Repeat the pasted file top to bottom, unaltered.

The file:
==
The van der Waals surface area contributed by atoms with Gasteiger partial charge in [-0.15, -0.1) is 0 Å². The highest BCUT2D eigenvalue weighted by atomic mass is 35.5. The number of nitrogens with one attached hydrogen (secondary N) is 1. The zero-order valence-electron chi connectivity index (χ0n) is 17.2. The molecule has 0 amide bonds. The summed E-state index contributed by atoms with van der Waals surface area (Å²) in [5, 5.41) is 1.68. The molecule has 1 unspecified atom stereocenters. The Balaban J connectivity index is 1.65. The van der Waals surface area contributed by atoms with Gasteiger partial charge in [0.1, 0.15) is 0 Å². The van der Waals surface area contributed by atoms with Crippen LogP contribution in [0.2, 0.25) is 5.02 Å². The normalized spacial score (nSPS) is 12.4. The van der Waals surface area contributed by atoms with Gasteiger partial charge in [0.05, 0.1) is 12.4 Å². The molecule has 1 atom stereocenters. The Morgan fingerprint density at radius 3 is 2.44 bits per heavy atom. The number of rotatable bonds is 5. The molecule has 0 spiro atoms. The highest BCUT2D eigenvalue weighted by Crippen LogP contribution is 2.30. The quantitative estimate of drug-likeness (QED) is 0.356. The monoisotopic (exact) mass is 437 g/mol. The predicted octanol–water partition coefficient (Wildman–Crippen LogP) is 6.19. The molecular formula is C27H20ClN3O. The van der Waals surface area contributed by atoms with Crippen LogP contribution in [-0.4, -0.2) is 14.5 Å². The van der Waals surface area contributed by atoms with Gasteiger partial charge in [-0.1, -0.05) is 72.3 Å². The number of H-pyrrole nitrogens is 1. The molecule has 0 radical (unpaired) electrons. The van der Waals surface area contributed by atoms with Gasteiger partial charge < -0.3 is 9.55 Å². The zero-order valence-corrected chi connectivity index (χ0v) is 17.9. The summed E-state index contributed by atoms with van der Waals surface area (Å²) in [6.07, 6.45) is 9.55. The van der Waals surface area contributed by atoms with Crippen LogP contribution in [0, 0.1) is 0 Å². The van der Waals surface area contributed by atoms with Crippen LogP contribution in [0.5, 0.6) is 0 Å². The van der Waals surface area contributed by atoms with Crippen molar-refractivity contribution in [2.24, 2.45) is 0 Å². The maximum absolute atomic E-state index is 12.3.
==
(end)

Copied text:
The van der Waals surface area contributed by atoms with Gasteiger partial charge in [-0.15, -0.1) is 0 Å². The highest BCUT2D eigenvalue weighted by atomic mass is 35.5. The number of nitrogens with one attached hydrogen (secondary N) is 1. The zero-order valence-electron chi connectivity index (χ0n) is 17.2. The molecule has 0 amide bonds. The summed E-state index contributed by atoms with van der Waals surface area (Å²) in [5, 5.41) is 1.68. The molecule has 1 unspecified atom stereocenters. The Balaban J connectivity index is 1.65. The van der Waals surface area contributed by atoms with Gasteiger partial charge in [0.1, 0.15) is 0 Å². The van der Waals surface area contributed by atoms with Crippen LogP contribution in [0.2, 0.25) is 5.02 Å². The normalized spacial score (nSPS) is 12.4. The van der Waals surface area contributed by atoms with Gasteiger partial charge in [0.05, 0.1) is 12.4 Å². The molecule has 1 atom stereocenters. The Morgan fingerprint density at radius 3 is 2.44 bits per heavy atom. The number of rotatable bonds is 5. The molecule has 0 spiro atoms. The highest BCUT2D eigenvalue weighted by Crippen LogP contribution is 2.30. The quantitative estimate of drug-likeness (QED) is 0.356. The monoisotopic (exact) mass is 437 g/mol. The predicted octanol–water partition coefficient (Wildman–Crippen LogP) is 6.19. The molecular formula is C27H20ClN3O. The van der Waals surface area contributed by atoms with Crippen LogP contribution in [-0.4, -0.2) is 14.5 Å². The van der Waals surface area contributed by atoms with Gasteiger partial charge in [-0.1, -0.05) is 72.3 Å². The number of H-pyrrole nitrogens is 1. The molecule has 0 radical (unpaired) electrons. The van der Waals surface area contributed by atoms with Gasteiger partial charge < -0.3 is 9.55 Å². The zero-order valence-corrected chi connectivity index (χ0v) is 17.9. The summed E-state index contributed by atoms with van der Waals surface area (Å²) in [6.07, 6.45) is 9.55. The van der Waals surface area contributed by atoms with Crippen LogP contribution in [0, 0.1) is 0 Å². The van der Waals surface area contributed by atoms with Crippen LogP contribution in [0.5, 0.6) is 0 Å². The van der Waals surface area contributed by atoms with Crippen molar-refractivity contribution in [2.24, 2.45) is 0 Å². The maximum absolute atomic E-state index is 12.3.